Calliphoridae - Bluebottles, Greenbottles, Blowflies

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BRACHYCERA, Muscomorpha Schizophora Calyptratae, Oestroidea

Number of British species: 38

Size: S-L

Difficulty: 2-3



The family most probably does not represent a natural systematic grouping and hence is not easy to characterise unequivocally. It includes small to large (4-16 mm), usually robust flies. Many species have a greenish or bluish metallic lustre with some silvery, yellowish, or golden pruinosity in a variable pattern in some species the body colour is greenish yellow, polished black, occasionally without metallic sheen. Head, body and legs often with strong bristles, in Pollenia thorax clothed with yellow curly hairs. Arista usually long plumose in at least the basal two-thirds, rarely pubescent. The shape of the lower calypter is strongly variable, ranging from well rounded-triangular to elliptic; wing always with vein M1 curving forward; cell r4+5 open or closed at the wing margin rarely with a very short petiole. Meral bristles always present and subscutellum distinctly absent, that is, the part below the scutellum is flat, not convex; it is usually separated from the scutellum by a membranous part; posterior spiracle covered by an anterior and posterior lappet, usually of unequal size with the posterior lappet usually forming an operculum.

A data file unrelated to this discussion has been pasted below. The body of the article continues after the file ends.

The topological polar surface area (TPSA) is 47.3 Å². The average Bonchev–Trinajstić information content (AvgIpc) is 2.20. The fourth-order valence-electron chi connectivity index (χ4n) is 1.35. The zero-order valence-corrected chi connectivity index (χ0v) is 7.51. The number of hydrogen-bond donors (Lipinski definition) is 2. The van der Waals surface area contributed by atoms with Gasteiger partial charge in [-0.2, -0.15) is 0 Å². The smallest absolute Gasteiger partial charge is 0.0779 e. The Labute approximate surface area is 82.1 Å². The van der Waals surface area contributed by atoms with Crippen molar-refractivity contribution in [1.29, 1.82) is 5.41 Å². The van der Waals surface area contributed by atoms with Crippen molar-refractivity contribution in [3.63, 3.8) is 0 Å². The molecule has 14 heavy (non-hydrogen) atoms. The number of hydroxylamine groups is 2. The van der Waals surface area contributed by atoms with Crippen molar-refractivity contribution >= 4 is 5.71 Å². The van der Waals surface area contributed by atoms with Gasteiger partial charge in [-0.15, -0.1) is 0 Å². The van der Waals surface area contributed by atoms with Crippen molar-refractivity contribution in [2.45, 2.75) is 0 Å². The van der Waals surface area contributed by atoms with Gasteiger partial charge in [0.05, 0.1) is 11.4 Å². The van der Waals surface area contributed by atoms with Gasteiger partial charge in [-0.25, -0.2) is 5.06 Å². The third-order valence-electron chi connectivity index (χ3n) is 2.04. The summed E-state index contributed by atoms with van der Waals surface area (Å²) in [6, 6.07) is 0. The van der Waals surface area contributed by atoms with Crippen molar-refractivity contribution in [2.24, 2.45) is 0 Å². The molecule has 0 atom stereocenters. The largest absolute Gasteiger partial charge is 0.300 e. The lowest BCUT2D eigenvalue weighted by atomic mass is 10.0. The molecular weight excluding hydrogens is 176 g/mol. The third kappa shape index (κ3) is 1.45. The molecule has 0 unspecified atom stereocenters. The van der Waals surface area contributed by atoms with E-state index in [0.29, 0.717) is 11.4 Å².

Many species develop in carrion of various origin. Eggs are frequently deposited on dead vertebrates making some calliphorids important in forensic entomology. The larvae can be: true obligate agents of myiasis in vertebrate animals (e.g. Lucilia bufonivora Moniez on amphibia) and humans (Dermatobia, in the Tropics); necrophagous to faculta�tive agents of myiasis (Calliphora, Cynomya, Lucilia, e.g. L. sericata (Meigen) in sheep, Phormia, Protophormia); parasites of earthworms and other worms (Bellardia, Onesia, Polleniinae), snails and slugs (Angioneura, Eurychaeta, Melinda, Melanomya), or egg clusters of grasshoppers (Stomorhina); or parasites sucking blood from bird nestlings (Protocalliphora). The adults are often found on flowers, plant detritus, carrion and dung. Two species, Pollenia rudis (Fabricius) and Protophormia terraenovae (Robineau-Desvoidy) sometimes occur indoors in large numbers, looking for a shelter to survive the winter.


families/brachycera/calyptrates/calliphoridae.txt · Last modified: 2008/05/24 17:01 (external edit)     Back to top
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